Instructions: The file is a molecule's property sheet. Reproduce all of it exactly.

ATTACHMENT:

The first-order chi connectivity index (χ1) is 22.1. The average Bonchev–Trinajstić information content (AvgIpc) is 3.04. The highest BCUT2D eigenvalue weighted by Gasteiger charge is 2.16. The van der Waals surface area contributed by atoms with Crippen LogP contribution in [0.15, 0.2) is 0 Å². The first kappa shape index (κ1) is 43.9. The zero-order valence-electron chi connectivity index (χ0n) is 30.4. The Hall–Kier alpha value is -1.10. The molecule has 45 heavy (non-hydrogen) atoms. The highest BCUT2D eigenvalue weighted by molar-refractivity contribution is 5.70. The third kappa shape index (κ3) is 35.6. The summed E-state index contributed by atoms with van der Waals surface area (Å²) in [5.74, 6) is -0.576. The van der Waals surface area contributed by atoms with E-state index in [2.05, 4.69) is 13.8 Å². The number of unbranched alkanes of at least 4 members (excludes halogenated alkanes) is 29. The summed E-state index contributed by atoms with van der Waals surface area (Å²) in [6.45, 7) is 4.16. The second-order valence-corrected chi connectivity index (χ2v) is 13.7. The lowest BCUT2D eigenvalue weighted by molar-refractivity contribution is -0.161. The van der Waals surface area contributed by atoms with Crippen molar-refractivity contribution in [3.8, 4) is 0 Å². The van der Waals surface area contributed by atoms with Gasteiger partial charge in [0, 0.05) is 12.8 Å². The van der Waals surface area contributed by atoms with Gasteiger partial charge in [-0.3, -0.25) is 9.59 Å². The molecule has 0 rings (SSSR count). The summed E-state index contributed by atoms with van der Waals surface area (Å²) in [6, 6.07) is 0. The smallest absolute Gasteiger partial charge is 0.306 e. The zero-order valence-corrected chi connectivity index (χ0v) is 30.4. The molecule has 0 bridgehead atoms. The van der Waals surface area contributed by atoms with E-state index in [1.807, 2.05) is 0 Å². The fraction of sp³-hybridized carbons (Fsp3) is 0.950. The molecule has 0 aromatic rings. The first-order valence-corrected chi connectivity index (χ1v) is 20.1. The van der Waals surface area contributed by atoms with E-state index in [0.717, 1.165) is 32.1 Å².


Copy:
The first-order chi connectivity index (χ1) is 22.1. The average Bonchev–Trinajstić information content (AvgIpc) is 3.04. The highest BCUT2D eigenvalue weighted by Gasteiger charge is 2.16. The van der Waals surface area contributed by atoms with Crippen LogP contribution in [0.15, 0.2) is 0 Å². The first kappa shape index (κ1) is 43.9. The zero-order valence-electron chi connectivity index (χ0n) is 30.4. The Hall–Kier alpha value is -1.10. The molecule has 45 heavy (non-hydrogen) atoms. The highest BCUT2D eigenvalue weighted by molar-refractivity contribution is 5.70. The third kappa shape index (κ3) is 35.6. The summed E-state index contributed by atoms with van der Waals surface area (Å²) in [5.74, 6) is -0.576. The van der Waals surface area contributed by atoms with E-state index in [2.05, 4.69) is 13.8 Å². The number of unbranched alkanes of at least 4 members (excludes halogenated alkanes) is 29. The summed E-state index contributed by atoms with van der Waals surface area (Å²) in [6.45, 7) is 4.16. The second-order valence-corrected chi connectivity index (χ2v) is 13.7. The lowest BCUT2D eigenvalue weighted by molar-refractivity contribution is -0.161. The van der Waals surface area contributed by atoms with Crippen molar-refractivity contribution in [3.8, 4) is 0 Å². The van der Waals surface area contributed by atoms with Gasteiger partial charge in [0, 0.05) is 12.8 Å². The van der Waals surface area contributed by atoms with Gasteiger partial charge in [-0.3, -0.25) is 9.59 Å². The molecule has 0 rings (SSSR count). The summed E-state index contributed by atoms with van der Waals surface area (Å²) in [6, 6.07) is 0. The smallest absolute Gasteiger partial charge is 0.306 e. The zero-order valence-corrected chi connectivity index (χ0v) is 30.4. The molecule has 0 bridgehead atoms. The van der Waals surface area contributed by atoms with E-state index in [1.807, 2.05) is 0 Å². The fraction of sp³-hybridized carbons (Fsp3) is 0.950. The molecule has 0 aromatic rings. The first-order valence-corrected chi connectivity index (χ1v) is 20.1. The van der Waals surface area contributed by atoms with E-state index in [0.717, 1.165) is 32.1 Å².